By Katie Ascough - 24 January, 2020
Jason Evert has reported that his message has been able to reach tens of thousands more people than he would have been able to reach with a few talks in Ireland.
Popular US chastity speaker Jason Evert was set to speak at multiple schools and venues in Ireland last week.
However, as the result of a media storm, his bookings at Blackrock College, Rosemont School, the Tower Hotel in Waterford, and University College Dublin (UCD) were cancelled.
Two topics the Irish media attacked Jason for the most were his views on same-sex marriage and contraception. As a practising Catholic, Jason is open about his opposition to both. Some commentators have pointed out that Jason was scheduled to speak to Catholic audiences about Catholic concepts, making the apparent “controversy” the Irish media stirred around his tour an attempt to shut down freedom of speech.
The cancellation of Jason’s talk at UCD gained the most attention. It started with members of UCD’s LGBT society opposing Jason’s visit, as they called him a “homophobic and anti-contraceptive” speaker. When the society succeeded in getting the university to shut down Jason’s talk, the society said: “This truly shows the support for diversity and inclusion on campus.”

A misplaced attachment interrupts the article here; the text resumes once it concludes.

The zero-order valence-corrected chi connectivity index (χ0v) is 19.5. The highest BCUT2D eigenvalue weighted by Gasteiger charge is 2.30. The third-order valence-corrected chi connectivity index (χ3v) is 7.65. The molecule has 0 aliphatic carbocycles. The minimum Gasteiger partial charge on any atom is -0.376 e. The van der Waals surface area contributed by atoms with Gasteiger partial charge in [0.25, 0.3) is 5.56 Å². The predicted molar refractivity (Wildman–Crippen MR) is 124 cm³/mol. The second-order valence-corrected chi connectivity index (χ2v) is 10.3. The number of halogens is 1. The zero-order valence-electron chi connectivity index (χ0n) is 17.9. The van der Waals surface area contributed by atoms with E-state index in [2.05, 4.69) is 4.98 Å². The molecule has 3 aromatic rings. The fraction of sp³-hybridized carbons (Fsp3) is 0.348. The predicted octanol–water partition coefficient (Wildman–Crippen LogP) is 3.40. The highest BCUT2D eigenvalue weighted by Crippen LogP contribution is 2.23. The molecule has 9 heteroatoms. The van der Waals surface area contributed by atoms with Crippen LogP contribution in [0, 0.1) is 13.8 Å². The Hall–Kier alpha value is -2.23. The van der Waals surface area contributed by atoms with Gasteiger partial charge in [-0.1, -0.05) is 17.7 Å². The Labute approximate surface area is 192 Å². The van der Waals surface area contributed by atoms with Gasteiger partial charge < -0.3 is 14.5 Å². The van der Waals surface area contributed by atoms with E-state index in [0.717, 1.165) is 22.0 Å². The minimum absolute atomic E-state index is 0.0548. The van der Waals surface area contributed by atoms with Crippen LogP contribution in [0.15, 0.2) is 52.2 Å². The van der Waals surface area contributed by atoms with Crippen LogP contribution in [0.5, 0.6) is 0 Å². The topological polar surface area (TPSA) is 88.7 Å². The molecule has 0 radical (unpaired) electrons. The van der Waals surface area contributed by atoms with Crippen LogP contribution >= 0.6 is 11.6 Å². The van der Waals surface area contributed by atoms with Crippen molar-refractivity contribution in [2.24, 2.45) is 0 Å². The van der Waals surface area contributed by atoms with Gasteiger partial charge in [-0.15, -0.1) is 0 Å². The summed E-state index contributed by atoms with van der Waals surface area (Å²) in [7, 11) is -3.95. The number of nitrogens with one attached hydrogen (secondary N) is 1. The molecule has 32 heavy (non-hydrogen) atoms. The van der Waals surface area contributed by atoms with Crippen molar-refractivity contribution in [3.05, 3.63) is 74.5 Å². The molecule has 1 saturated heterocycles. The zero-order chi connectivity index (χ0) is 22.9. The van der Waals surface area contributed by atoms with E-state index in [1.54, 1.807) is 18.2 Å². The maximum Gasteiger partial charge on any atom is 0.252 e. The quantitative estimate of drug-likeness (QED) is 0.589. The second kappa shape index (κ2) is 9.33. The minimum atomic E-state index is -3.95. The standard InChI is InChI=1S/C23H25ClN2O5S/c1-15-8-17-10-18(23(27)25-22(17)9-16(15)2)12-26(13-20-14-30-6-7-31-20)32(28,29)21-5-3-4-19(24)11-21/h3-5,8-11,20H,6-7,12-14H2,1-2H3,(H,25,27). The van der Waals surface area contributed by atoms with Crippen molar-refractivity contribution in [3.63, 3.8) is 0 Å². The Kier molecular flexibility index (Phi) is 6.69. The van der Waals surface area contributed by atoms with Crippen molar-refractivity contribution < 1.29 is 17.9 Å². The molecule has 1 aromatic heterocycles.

However, some students who attended the university retreat (without Jason Evert) said they felt “threatened”, “unwelcome on their own campus”, and “shut down by bigotry in the name of bigotry”. Student organisers of the retreat shared that they had to consider hiring security, changing the schedule, and relocating from their own campus to avoid people who were threatening to protest.
In the end, Jason had to cancel the remainder of his tour because of an illness which afflicted him and his family, but he plans to reschedule the tour to Ireland at another date. In the aftermath of the “controversy” around the cancelling of his tour, Jason has reported that his chastity website has had an increased flow of traffic by 150 per cent, and that his message has been able to reach tens of thousands more people than he would have been able to reach with a few talks in Ireland.